Apparently, genes are the go-to explanation when it comes to rationalizing what used to be considered taboo. In 2016, Michael Cook at MercatorNetreported on such a response to "a passionate incestuous romance between a 51-year-old British woman and her 32-year-old American son." In Cook's telling:
Kim West was studying in California when she had a child out of wedlock. She gave him up for adoption and returned to England. Nearly 30 years later she learned that her son Ben Ford wanted
to contact her. When they met, they immediately felt an overwhelming sexual attraction. Ben ended up abandoning his wife and moving in with his mother. They live together and are considering having children.
An American adoption counselor, Barbara Gonyo, coined the term "genetic sexual attraction" (GSA) to describe any feeling of sexual attraction between siblings, first and second cousins, or a mother/father and son/daughter who meet for the first time as adults. Gonyo herself fell madly in love with her son after the two were reunited in adulthood.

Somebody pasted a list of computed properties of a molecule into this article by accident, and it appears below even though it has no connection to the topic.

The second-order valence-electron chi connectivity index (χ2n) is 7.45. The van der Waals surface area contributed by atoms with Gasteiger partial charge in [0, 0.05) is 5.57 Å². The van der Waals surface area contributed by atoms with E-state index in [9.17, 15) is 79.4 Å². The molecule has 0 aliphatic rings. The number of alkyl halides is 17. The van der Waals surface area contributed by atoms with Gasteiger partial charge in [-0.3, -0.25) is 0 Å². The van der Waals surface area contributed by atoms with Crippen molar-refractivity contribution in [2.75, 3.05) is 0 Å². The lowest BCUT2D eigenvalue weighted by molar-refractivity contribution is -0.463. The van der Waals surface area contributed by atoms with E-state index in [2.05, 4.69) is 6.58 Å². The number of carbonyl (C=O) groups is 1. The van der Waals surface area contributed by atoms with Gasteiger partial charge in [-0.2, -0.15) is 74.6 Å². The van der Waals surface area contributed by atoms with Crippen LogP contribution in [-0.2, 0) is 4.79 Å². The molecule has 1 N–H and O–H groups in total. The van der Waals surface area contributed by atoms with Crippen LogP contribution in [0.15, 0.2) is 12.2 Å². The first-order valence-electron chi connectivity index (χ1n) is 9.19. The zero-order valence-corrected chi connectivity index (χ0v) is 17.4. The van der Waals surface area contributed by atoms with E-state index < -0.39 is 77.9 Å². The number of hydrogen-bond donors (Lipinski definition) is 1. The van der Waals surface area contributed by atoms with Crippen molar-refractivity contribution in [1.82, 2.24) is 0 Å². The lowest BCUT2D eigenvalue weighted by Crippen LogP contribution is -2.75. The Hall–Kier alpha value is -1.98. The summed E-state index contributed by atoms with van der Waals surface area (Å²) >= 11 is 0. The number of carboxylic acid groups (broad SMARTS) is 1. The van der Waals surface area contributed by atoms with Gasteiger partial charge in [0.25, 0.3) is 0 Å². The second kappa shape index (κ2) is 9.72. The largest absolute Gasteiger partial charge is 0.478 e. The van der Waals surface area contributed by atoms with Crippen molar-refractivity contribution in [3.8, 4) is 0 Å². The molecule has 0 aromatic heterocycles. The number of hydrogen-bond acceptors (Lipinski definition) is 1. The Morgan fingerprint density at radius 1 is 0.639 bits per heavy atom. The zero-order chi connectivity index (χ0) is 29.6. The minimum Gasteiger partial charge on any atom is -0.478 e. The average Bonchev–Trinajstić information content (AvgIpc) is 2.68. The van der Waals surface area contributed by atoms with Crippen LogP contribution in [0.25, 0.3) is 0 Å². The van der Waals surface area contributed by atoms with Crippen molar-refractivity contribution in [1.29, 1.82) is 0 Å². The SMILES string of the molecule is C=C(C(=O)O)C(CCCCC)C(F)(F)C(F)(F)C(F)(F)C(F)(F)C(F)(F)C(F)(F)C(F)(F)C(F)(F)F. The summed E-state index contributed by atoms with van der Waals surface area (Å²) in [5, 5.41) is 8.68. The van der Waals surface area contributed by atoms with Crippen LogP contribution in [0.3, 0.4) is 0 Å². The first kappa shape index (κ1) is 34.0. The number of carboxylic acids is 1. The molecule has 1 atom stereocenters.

A columnist for The (London) Telegraph wrote in 2016 that "those who succumb to GSA are not sickos, or freaks, but victims who desperately need help and understanding. Their feelings are not controllable, but with scientific research and support, we can give them some degree in control over this devastating affliction."
But why "devastating"? In a culture in which no sexual impulse is to be denied legitimacy or labeled as deviant, this makes little sense. In a culture that prizes self-control and sexual restraint and chastity, it does. But the latter is not the culture in which most Christians find themselves today.
—James M. Kushiner
James M. Kushiner is the Executive Editor of Touchstone.